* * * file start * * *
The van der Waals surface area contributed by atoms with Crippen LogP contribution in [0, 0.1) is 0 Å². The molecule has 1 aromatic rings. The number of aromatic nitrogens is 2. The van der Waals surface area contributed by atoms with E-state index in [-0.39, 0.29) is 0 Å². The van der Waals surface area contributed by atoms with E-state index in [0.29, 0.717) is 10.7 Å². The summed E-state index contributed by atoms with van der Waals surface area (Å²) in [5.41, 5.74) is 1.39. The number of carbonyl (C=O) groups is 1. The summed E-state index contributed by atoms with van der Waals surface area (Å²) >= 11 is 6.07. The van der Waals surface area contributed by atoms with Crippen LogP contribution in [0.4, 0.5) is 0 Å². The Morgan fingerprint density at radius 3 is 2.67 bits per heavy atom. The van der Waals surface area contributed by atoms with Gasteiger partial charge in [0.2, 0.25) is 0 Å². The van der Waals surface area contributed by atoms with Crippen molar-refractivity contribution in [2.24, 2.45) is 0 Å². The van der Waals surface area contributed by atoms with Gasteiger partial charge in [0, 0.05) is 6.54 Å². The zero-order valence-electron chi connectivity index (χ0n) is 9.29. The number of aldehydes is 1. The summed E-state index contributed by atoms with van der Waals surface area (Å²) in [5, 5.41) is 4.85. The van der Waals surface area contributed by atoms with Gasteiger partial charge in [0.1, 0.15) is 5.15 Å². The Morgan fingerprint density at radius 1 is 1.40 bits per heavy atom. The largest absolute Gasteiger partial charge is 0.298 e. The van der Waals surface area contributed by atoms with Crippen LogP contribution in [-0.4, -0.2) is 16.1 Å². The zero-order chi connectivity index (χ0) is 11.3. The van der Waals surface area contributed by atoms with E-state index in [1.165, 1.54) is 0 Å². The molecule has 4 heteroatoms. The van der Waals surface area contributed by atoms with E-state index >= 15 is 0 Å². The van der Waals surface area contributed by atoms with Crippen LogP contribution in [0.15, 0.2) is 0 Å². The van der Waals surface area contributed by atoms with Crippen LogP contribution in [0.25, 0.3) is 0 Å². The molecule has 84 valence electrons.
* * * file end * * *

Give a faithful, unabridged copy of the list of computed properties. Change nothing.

The van der Waals surface area contributed by atoms with Crippen LogP contribution in [0, 0.1) is 0 Å². The molecule has 1 aromatic rings. The number of aromatic nitrogens is 2. The van der Waals surface area contributed by atoms with E-state index in [-0.39, 0.29) is 0 Å². The van der Waals surface area contributed by atoms with E-state index in [0.29, 0.717) is 10.7 Å². The summed E-state index contributed by atoms with van der Waals surface area (Å²) in [5.41, 5.74) is 1.39. The number of carbonyl (C=O) groups is 1. The summed E-state index contributed by atoms with van der Waals surface area (Å²) >= 11 is 6.07. The van der Waals surface area contributed by atoms with Crippen LogP contribution in [0.4, 0.5) is 0 Å². The Morgan fingerprint density at radius 3 is 2.67 bits per heavy atom. The van der Waals surface area contributed by atoms with Gasteiger partial charge in [0.2, 0.25) is 0 Å². The van der Waals surface area contributed by atoms with Crippen molar-refractivity contribution in [2.24, 2.45) is 0 Å². The van der Waals surface area contributed by atoms with Gasteiger partial charge in [0, 0.05) is 6.54 Å². The zero-order valence-electron chi connectivity index (χ0n) is 9.29. The number of aldehydes is 1. The summed E-state index contributed by atoms with van der Waals surface area (Å²) in [5, 5.41) is 4.85. The van der Waals surface area contributed by atoms with Gasteiger partial charge in [0.1, 0.15) is 5.15 Å². The Morgan fingerprint density at radius 1 is 1.40 bits per heavy atom. The largest absolute Gasteiger partial charge is 0.298 e. The van der Waals surface area contributed by atoms with Crippen LogP contribution in [-0.4, -0.2) is 16.1 Å². The zero-order chi connectivity index (χ0) is 11.3. The van der Waals surface area contributed by atoms with E-state index in [1.165, 1.54) is 0 Å². The molecule has 4 heteroatoms. The van der Waals surface area contributed by atoms with E-state index >= 15 is 0 Å². The van der Waals surface area contributed by atoms with Crippen LogP contribution in [0.15, 0.2) is 0 Å². The van der Waals surface area contributed by atoms with Crippen LogP contribution in [0.25, 0.3) is 0 Å². The molecule has 84 valence electrons.